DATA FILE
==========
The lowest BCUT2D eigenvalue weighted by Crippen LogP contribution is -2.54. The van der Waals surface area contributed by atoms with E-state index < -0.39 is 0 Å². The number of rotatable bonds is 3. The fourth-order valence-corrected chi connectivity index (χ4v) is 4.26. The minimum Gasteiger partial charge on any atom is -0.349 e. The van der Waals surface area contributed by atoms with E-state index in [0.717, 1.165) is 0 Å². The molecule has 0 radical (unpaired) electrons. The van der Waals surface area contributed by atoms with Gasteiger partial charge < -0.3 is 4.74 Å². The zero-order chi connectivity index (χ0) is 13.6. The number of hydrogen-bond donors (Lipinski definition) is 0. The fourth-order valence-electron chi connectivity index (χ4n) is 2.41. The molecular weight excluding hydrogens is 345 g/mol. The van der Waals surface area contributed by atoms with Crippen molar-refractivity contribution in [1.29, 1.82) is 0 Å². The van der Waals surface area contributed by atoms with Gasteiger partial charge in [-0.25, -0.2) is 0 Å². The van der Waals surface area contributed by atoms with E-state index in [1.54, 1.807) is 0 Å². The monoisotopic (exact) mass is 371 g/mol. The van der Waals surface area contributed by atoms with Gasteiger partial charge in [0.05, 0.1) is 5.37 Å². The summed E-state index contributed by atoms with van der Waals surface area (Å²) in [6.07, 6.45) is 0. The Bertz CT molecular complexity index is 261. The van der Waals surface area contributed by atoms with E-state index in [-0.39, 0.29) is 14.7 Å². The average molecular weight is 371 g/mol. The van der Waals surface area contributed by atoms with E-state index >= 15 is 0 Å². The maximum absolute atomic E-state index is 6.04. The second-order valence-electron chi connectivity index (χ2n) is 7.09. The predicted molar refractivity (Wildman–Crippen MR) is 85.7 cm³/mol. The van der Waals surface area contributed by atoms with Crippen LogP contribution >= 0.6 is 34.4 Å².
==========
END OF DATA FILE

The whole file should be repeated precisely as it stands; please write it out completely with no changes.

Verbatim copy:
The lowest BCUT2D eigenvalue weighted by Crippen LogP contribution is -2.54. The van der Waals surface area contributed by atoms with E-state index < -0.39 is 0 Å². The number of rotatable bonds is 3. The fourth-order valence-corrected chi connectivity index (χ4v) is 4.26. The minimum Gasteiger partial charge on any atom is -0.349 e. The van der Waals surface area contributed by atoms with E-state index in [0.717, 1.165) is 0 Å². The molecule has 0 radical (unpaired) electrons. The van der Waals surface area contributed by atoms with Gasteiger partial charge < -0.3 is 4.74 Å². The zero-order chi connectivity index (χ0) is 13.6. The number of hydrogen-bond donors (Lipinski definition) is 0. The fourth-order valence-electron chi connectivity index (χ4n) is 2.41. The molecular weight excluding hydrogens is 345 g/mol. The van der Waals surface area contributed by atoms with Crippen molar-refractivity contribution in [1.29, 1.82) is 0 Å². The van der Waals surface area contributed by atoms with Gasteiger partial charge in [-0.25, -0.2) is 0 Å². The van der Waals surface area contributed by atoms with E-state index in [1.54, 1.807) is 0 Å². The monoisotopic (exact) mass is 371 g/mol. The van der Waals surface area contributed by atoms with Gasteiger partial charge in [0.05, 0.1) is 5.37 Å². The summed E-state index contributed by atoms with van der Waals surface area (Å²) in [6.07, 6.45) is 0. The Bertz CT molecular complexity index is 261. The van der Waals surface area contributed by atoms with E-state index in [-0.39, 0.29) is 14.7 Å². The average molecular weight is 371 g/mol. The van der Waals surface area contributed by atoms with E-state index >= 15 is 0 Å². The maximum absolute atomic E-state index is 6.04. The second-order valence-electron chi connectivity index (χ2n) is 7.09. The predicted molar refractivity (Wildman–Crippen MR) is 85.7 cm³/mol. The van der Waals surface area contributed by atoms with Crippen LogP contribution >= 0.6 is 34.4 Å².